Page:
Female farmers are being targeted by a USAID-PepsiCo partnership to show how empowering women in the potato supply chain improves business performance and results in increased revenue for both agricultural families and firms like PepsiCo. To boost female farmers' agency and productivity, the initiative combines land literacy training, land leasing support, and agronomic training.
The partnership's land literacy training in land formalisation and policy in India, implemented by the USAID Integrated Land and Resource Governance (ILRG) programme, provides PepsiCo's female farmers with understanding of their rights as landowners and choices for leasing land.
In addition, USAID and PepsiCo are assisting women's self-help groups in leasing land to cultivate potatoes on their own. Women's land leasing organisations sponsored by the collaboration have joined the commercial potato value chain as PepsiCo suppliers during the last two years, producing at levels comparable to male farmers. For economic reasons, women choose to lease property and farm as a group since it reduces risk and allows them to pool resources and expertise. Group farming is appealing for social reasons as well, as it gives women a collective voice in gaining landlords' trust and negotiating lease terms. Working in a group also aids women in gaining support from family and the community, as well as providing physical safety in the fields.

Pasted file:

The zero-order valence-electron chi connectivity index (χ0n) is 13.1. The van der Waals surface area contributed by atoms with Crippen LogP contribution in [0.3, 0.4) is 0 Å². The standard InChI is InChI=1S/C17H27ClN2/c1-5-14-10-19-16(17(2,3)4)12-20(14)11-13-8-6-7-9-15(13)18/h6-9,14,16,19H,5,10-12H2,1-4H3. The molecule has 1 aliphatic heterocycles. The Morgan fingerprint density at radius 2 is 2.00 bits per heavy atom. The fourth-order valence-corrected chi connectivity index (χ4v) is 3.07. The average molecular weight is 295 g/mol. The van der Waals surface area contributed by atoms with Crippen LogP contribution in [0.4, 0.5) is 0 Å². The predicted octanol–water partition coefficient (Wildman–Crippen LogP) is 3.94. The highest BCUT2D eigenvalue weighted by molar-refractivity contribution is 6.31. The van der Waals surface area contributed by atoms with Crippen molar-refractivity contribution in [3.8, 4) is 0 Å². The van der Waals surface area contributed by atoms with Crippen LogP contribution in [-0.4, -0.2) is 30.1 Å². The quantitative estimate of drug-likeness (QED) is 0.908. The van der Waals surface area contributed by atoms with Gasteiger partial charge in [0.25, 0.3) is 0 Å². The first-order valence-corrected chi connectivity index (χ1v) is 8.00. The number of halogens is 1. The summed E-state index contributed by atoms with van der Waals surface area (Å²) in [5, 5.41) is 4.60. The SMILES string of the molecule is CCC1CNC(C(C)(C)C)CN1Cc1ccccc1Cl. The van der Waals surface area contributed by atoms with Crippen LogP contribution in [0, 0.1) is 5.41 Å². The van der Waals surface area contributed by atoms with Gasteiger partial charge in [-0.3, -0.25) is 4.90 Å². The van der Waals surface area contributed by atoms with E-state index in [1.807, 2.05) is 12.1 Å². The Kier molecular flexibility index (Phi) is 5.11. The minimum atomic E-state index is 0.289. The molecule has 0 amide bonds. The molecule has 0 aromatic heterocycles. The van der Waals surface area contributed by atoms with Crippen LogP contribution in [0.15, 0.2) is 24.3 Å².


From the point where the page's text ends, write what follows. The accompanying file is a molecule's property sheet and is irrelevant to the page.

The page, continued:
In the same way that training alone may have limited influence in locations where women do not have access to land, land alone does not always equal empowerment for female farmers. To help them make the most of their land ownership or lease, USAID and PepsiCo are providing technical training on sustainable farming practises and potato agronomy, delivered by female agronomists, on topics such as land preparation, planting, safe agrochemical use, harvesting, sorting, and grading, and record keeping. So far, approximately 1,200 female farmers have benefited from the initiative, many of them are receiving this type of training and support for the first time.
Women have been allowed to formally enter and strengthen their roles in the potato supply chain by leasing land and upgrading their farming skills. Greater access to productive resources such as land and information has enhanced women's individual and collective agency, confidence, mobility, income, decision-making authority, and recognition as farmers among family and community members over the last two years.
As a result, PepsiCo's farming supply base is expanding, potato productivity is improving, and sustainable farming practises are being promoted, all of which contribute to USAID and PepsiCo's climate change commitments, demonstrating that women's empowerment makes social, economic, and environmental sense.